Newspaper Page Text
ar|)c Hatties' €Sr»rlawtt.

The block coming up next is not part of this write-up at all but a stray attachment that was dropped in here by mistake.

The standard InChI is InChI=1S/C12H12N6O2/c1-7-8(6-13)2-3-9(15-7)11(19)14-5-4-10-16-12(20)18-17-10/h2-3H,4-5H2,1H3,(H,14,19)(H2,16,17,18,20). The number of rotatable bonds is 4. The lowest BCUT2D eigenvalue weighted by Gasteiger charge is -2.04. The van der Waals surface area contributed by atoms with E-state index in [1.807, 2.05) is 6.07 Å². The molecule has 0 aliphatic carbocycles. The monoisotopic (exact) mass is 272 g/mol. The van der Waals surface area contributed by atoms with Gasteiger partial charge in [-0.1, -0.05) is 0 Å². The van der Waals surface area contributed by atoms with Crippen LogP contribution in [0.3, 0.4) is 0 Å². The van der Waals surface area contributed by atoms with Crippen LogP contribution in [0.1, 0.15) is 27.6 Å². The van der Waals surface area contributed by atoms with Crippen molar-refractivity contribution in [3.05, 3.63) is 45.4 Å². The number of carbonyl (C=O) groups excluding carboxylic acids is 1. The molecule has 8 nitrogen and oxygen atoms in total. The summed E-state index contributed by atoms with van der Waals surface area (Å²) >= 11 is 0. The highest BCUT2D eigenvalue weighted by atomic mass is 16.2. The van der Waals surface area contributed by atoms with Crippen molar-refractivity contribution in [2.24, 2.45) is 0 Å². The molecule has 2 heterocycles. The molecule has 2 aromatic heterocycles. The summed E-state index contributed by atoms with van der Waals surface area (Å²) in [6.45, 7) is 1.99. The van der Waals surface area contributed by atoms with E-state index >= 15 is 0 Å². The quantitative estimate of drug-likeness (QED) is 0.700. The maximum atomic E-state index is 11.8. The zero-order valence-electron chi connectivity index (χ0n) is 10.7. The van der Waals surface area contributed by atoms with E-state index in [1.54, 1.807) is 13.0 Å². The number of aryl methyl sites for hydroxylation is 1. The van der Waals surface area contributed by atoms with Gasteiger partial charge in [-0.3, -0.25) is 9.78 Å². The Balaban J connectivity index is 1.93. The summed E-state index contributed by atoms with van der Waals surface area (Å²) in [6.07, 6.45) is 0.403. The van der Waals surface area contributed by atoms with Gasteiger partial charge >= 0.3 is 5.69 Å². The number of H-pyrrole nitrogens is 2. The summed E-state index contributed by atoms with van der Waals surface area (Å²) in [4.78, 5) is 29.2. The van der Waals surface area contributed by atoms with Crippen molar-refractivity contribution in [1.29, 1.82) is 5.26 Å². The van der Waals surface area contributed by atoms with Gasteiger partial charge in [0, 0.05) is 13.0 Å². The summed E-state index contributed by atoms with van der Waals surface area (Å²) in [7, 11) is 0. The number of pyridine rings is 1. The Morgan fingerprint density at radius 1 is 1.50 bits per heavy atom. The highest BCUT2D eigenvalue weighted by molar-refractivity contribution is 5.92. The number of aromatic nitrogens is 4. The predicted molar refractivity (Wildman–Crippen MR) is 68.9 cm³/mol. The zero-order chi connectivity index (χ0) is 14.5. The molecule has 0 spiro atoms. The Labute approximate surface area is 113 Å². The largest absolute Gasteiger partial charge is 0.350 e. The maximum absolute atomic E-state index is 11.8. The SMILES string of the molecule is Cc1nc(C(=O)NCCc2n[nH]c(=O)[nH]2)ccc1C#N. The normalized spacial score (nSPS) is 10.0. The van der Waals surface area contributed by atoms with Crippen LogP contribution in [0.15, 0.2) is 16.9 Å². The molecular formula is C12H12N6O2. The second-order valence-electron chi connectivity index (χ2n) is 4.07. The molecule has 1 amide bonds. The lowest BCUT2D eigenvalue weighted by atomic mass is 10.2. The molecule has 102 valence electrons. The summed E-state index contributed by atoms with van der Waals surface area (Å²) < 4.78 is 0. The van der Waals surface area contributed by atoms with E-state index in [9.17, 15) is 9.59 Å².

VOZi. 3. HARFERS-rERRY, VIRGINIA, OCTOBER 14, 1826. NO. 36. PUBLISHED EVKIIY SATURDAY EVENING, liY JOHN S. GALLAI1KR, .it the Office of the Virginia Free Press. i'RRMS.—One dollar and fifty cents per annum, -t ay able quarterly in advance ; or one dollar and "wenty-five cents, to be paid at the time of sub scribing'. Payment in advance, from distant sub scribers, w ho arc not known to the publisher, will ■ availably be expected. Should payment bedefer •ed to the end of the year, f2 will be required. *.* Postage on all letters MUS T be paid. THE REPOSITORY. ALCANDER AND SEPTIMUS. TIU\<UTED FROM A BVZASTIXK TI1AVELLKII. Athens, even Ionafter the decline of the Ro man empire, still continued the seat of learning, ; i jhtemand wisdom. The emperors and gen ■ ril- w ho, in these periods of approaching ignor •: -e, still felt a passion for science, from time to time added to its buildings, or increased J - professorships. Theodoric, the Ostrogoth, as of the number; he repaired those schools \liieh barbarity had sullered to fall into decay, ■.ml continued those (tensions to men of learn mg, v.hi'-h avaricious governors had monopo lized to themselves. In this ci'y, and about this period. .Meander ; ed Si jitimus were fellow students together. The. one the most subtle reasoner in the Ly ceum; the other the most eloquent speaker in the academic grove. Mutual admiration suou In gat acquaintance, anil a similit ude of disposi tion made them pcH’ect friends. Their fortunes were nearly equal1, their studies the same, and they were natives of the two most celebrated cities in the world; for Meander was ot Athens, Septimus came from Rome. In this mutual harmony they lived lor some time together, when Aleander, after passing the lirst part of his life in the indolenee of philosophy, thought at length of entering the busy world ; nd, as a stop previous to this, placed his affec tions on Hypatia, a lady of exquisite beauty, llvpatia showed no dislike to his addresses. The day of their intended nuptials was fixed, the previous ceremonies were performed, anil no thing now remained lint lu r being conducted ill triumph to the apartment of the intended bridegroom. An exultation in his own happiness, or his being unable to enjoy any happiness without making his friend Septimus a p.triner. prev ailed upon him to introduce his mistn s- to his fellow student, which lie. did with the gaiety of a man who found himself equally happy in love and friendship. Rut this was an interview fatal to Hie peace of both Septimus no sooner saw her than lie was smit with an involuntary passion, lie used every effort, but in vain, to suppress desires at once imprudent and unjust. He re tired to his apartment in inexpressible agony ; and the emotions of his mind in a short time lie came so strong that they brought on a lever, which the physicians judged incurable. Dm :n;>: this illness. Alcai. ler watched him with all the anxictv of fondness, and brought bis mistress to join in those offices of friendship. The sagacity of the physicians, by this means, soon discovered the cause of their patient's ill ness ; and .Meander, being apprised of their dis coverv. at length extorted a confession from the reluctant dying lo\er. It would hut delay the narrative, to describe the conflict between love and friendship, in the breast of .Meander on this occasion ; it is enough to say that the. Athenians were at this time ar | rived at such refinement in morals, that every i virtue was carried to excess. In short, forget ful of his own felicity, he gave up his intended ; In ole, in all her charms, to the young Homan. They were married privately by his conniv ! ance; and this unlooked for change of fortune, ; wrought an unexpected change in the constitu tion of the now happy Septimus In a few days 1 lie was perfectly recovered, and set out with his laii portlier for Hume. lit to, !.v the exertion of those talents of which he was so eminently possessed, he in a few years arrived at the high i est dignitaries of the state, and was constituted : the city judge, or pra tor. Meanwhile .Meander not only felt the pain of 1 being separated from his friend and mistress, but a prosecution was also commenced against him bv the relations of Hypatia, for basely giving her up as was suggested for money Nei ther his innocence of the crime laid to his charge, nor lus eloquence in bis own defence, was able to withstand the influence of a power ful party. i I Hr was cast ami condemned to pay an enor mous sum. 1 ualilr to raise -o large a sum at tiir time appointed. Ins possessions were confis cated, and himself stript of the liahit of freedom, and exposed in the market place, and ua> sold as a slave to the highest bidder. A merchant of Thrace becoming his purcha ser, Aleandcr, with some other companions of distress, was carried into the region of desola tion and sterility. Misstated employment was to follow the herds of an imperious master, ami Ins shill in hunting was all that was allowed him to supply a precarious existence. . t omlemned to hopeless servitude.every morn ing waked him to a renewal of famine or toil, ami every change of season serwd hut ,<> ag gravate lus unsheltered distres- >othm -. hut death or flight was li lt him, and almost ccitain death was the consequence of his attempting to lly. After some years of bondage, however, an opportunity of escaping offered ; lie embraced it with ardour, and travelled by night. and lodg ed in caverns by day : to shorten a long store he at last arrived in Rome. The day of Alcan dor's arrival, Septimus sat in the forum, admin istcring justice ; and hither our wanderer came, expecting to be instantly known, and publicly acknowledged. Here lie stood the whole day, among the crowd, watching the eyes of tin judge, and expecting to be taken notice of; but so much was lie altered by a long succession of hardships, that lie passed entirely without no tire; and in the evening, when lie was going up to the pra-tor s chair, lie was brutally repulsed by the attending lictors. The attention of the. poor is generally driven from one ungrateful oh jeet to another. Night comingon, he now found himself under the necessity of seeking a place to lie in. Ema ciated and in rags, as he was, none of the citi zens would harbour so much wretchedness, and sleeping in the street might he attended with in terruption or danger: in short, he was obliged to take up his lodging in one of the. tombs with out the city, the Gsual retreat of guilt, poverty, or despair. In this mansion of horror, laying his head uj on an inverted urn. Alcantler foi got his hum re s for a while in .sleep; ami virtue found, on (ins hard flint v couch, more ease than don n can sop ply to the guilty. It was midnight, when two robbers canv !i> make this cave their retreat; bat happening t■> disagree about the division of their plunder, one of them stabbed the oilier to (lie heart, and left him weltering in liis blood at the entrance. In these circumstances he was found next morning, and this naturally induced a further inquiry.— The alarm was spread, the cave was examined, Alcander was found sleeping and immediately apprehended and accused of robbery and mur dcr. Tlie circumstances against him were strong the wretchedness of his appearance confirmed tin: suspicion. Misfortune and he were now long acquainted, that heat last became regard less of Ins fate, lie detested a world where 1. hud found only ingratitude, falsehood and cp pity ; and was determined to make no defence Thus lowering with resolution, lie was dragg' before the tribunal of Septimus. The proofs were positive against him. and ho offered u thing in his own r indication ; the judge, tin v< fore, was proceeding to doom him to a mo ’ cruel and ignominous death, when, as if ilium: nated with a ray from heaven, he dprov< : . •? through all his misery, the fea»<tr>-s. though u, ,